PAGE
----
Although women naturally have less muscle-building hormone than men, they can still build significant muscle mass and gain weight by following an appropriate workout program. How much muscle a woman can put on is dependent on her genetics. A workout that will help a woman put on muscle is one that features numerous exercises that consist of multiple sets of higher than normal repetitions. Each workout should consist of primarily compound exercises, which means they require movement at more than one joint, as according to the American Council on Exercise, is more effective at building muscle.
Work your chest, shoulders and triceps on Mondays and Thursdays and your back, biceps and legs on Tuesdays and Fridays. Splitting up the workouts into separate muscle groups allows women more time dedicated to each muscle group. This schedule still allows 72 hours of rest for your muscles so they can fully recover.
Perform three to five sets of six to 12 reps of each exercise. Take just 30 to 90 seconds in between sets. This short rest period facilitates muscle building.
Complete bench presses, incline chest presses, pushups, shoulder presses and bench dips on your chest, shoulders and triceps workout. Each of these exercises is a compound, multi-joint activity. The bench press, incline chest press and pushups focus on the chest, but also work your shoulders and triceps. The shoulder press places more emphasis on the shoulders, but also works the triceps, and bench dips focus on the triceps, but also work your shoulders and chest.
Incorporate lat pulldowns, seated rows, bent-over rows, squats, lunges and deadlifts into your back, biceps and leg workout. The lat pulldown, seated row and bent-over row work both your back and biceps muscles. The squat, lunge and deadlift exercises target all the major muscles in the legs, including the glutes, quads, hamstrings and calves.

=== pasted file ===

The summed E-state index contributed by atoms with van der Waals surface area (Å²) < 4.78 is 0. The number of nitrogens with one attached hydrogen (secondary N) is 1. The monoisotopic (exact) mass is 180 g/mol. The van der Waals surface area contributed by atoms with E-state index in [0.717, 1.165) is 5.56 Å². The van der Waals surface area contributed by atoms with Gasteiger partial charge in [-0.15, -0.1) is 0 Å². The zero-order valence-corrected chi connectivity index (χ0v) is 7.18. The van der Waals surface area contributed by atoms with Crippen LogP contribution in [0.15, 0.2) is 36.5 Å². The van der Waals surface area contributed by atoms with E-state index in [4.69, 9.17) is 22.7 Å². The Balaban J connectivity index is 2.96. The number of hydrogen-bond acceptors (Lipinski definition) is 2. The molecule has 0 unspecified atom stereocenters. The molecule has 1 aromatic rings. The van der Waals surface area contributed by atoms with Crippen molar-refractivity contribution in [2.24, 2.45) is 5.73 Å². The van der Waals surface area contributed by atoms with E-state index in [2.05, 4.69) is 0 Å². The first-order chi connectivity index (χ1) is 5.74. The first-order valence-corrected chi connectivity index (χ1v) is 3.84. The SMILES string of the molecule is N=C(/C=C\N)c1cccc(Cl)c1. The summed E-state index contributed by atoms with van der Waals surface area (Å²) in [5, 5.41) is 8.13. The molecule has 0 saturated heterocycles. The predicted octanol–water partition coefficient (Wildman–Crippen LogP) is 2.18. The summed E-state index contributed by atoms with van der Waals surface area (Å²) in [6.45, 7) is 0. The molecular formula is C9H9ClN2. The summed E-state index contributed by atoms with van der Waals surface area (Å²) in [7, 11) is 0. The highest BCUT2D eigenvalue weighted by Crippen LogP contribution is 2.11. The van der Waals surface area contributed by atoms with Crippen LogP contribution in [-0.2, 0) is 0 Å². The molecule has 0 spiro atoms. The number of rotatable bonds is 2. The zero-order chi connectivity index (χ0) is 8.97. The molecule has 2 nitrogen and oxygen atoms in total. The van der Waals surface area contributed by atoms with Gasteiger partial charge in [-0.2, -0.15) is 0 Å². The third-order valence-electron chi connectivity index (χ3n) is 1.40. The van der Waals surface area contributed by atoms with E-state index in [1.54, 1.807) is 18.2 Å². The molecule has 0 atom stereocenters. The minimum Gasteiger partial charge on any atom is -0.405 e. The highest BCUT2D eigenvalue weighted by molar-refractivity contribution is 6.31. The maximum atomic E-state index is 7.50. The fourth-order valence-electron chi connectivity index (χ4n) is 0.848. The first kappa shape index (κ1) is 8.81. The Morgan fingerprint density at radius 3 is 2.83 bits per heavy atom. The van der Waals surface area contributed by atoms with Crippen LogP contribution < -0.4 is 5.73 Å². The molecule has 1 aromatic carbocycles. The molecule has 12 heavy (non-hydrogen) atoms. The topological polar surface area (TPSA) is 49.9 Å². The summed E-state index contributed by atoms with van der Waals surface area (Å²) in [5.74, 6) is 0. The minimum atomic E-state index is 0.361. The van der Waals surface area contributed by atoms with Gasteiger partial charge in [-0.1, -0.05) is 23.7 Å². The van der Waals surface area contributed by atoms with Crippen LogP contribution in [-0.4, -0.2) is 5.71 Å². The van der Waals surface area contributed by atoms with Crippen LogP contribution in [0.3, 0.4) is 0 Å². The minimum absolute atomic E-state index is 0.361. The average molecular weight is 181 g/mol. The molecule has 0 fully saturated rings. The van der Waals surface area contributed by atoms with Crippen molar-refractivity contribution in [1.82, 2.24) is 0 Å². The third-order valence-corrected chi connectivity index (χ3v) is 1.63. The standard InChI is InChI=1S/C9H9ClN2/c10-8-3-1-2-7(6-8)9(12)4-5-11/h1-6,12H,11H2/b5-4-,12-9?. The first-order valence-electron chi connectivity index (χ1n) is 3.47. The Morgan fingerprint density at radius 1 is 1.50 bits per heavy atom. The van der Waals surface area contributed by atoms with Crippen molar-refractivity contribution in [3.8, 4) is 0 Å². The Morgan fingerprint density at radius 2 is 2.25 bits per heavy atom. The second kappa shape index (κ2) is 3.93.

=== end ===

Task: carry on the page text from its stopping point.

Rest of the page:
Select an amount of weight to make each set challenging. Women should use a weight that allows them to do six reps, but no more than 12 reps of an exercise. Otherwise, their workout won't provide enough stress to overload their muscles and promote development.
Fuel the muscle-building process by consuming a meal of lean protein and carbohydrates within 30 minutes after completing each workout. Dr. Joseph A. Chromiak recommends taking in 0.65 to 0.80 grams of protein daily for every pound a women weighs.
Train with a partner so she can act like a spotter when you’re completing exercises that involve holding the weights over your head. Visit your doctor prior to beginning a new workout program.
- American Council on Exercise: What Exercises Should I Perform if I'm Trying to Gain Weight?
- American Council on Exercise: How Women Build Muscle
- National Strength and Conditioning Association: Strength Training for Muscle Building
- ExRx.net: Chest Exercise Menu
- ExRx.net: Back Exercise Menu
- ExRx.net: Hip Exercise Menu